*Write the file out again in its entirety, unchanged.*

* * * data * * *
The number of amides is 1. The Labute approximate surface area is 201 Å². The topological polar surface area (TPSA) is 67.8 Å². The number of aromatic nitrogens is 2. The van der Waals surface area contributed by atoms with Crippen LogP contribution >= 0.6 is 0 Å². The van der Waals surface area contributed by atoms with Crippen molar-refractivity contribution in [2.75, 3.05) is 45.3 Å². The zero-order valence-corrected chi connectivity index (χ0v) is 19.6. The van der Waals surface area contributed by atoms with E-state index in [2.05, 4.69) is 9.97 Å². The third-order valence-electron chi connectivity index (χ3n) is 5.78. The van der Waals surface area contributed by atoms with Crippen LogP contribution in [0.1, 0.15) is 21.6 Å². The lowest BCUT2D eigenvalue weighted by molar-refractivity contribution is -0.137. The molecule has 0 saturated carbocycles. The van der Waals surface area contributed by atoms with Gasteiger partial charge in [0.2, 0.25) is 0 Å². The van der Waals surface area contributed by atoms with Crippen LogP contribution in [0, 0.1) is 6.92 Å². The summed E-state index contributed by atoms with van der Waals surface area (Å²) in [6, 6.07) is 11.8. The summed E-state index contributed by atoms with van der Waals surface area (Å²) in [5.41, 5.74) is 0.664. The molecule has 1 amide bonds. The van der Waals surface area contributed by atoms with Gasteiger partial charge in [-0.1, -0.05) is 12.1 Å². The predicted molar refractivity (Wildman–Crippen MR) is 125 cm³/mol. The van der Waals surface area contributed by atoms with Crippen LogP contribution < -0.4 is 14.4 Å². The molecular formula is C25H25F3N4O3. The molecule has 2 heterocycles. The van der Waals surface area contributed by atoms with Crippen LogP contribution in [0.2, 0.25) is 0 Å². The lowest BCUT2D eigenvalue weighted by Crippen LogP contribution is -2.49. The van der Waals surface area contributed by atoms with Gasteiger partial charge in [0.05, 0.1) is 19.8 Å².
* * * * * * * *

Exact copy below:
The number of amides is 1. The Labute approximate surface area is 201 Å². The topological polar surface area (TPSA) is 67.8 Å². The number of aromatic nitrogens is 2. The van der Waals surface area contributed by atoms with Crippen LogP contribution >= 0.6 is 0 Å². The van der Waals surface area contributed by atoms with Crippen molar-refractivity contribution in [2.75, 3.05) is 45.3 Å². The zero-order valence-corrected chi connectivity index (χ0v) is 19.6. The van der Waals surface area contributed by atoms with E-state index in [2.05, 4.69) is 9.97 Å². The third-order valence-electron chi connectivity index (χ3n) is 5.78. The van der Waals surface area contributed by atoms with Crippen LogP contribution in [0.1, 0.15) is 21.6 Å². The lowest BCUT2D eigenvalue weighted by molar-refractivity contribution is -0.137. The molecule has 0 saturated carbocycles. The van der Waals surface area contributed by atoms with Gasteiger partial charge in [0.2, 0.25) is 0 Å². The van der Waals surface area contributed by atoms with Crippen LogP contribution in [0, 0.1) is 6.92 Å². The summed E-state index contributed by atoms with van der Waals surface area (Å²) in [6, 6.07) is 11.8. The summed E-state index contributed by atoms with van der Waals surface area (Å²) in [5.41, 5.74) is 0.664. The molecule has 1 amide bonds. The van der Waals surface area contributed by atoms with Gasteiger partial charge in [-0.1, -0.05) is 12.1 Å². The predicted molar refractivity (Wildman–Crippen MR) is 125 cm³/mol. The van der Waals surface area contributed by atoms with Crippen LogP contribution < -0.4 is 14.4 Å². The molecular formula is C25H25F3N4O3. The molecule has 2 heterocycles. The van der Waals surface area contributed by atoms with Crippen LogP contribution in [0.2, 0.25) is 0 Å². The lowest BCUT2D eigenvalue weighted by Crippen LogP contribution is -2.49. The van der Waals surface area contributed by atoms with Gasteiger partial charge in [0.05, 0.1) is 19.8 Å².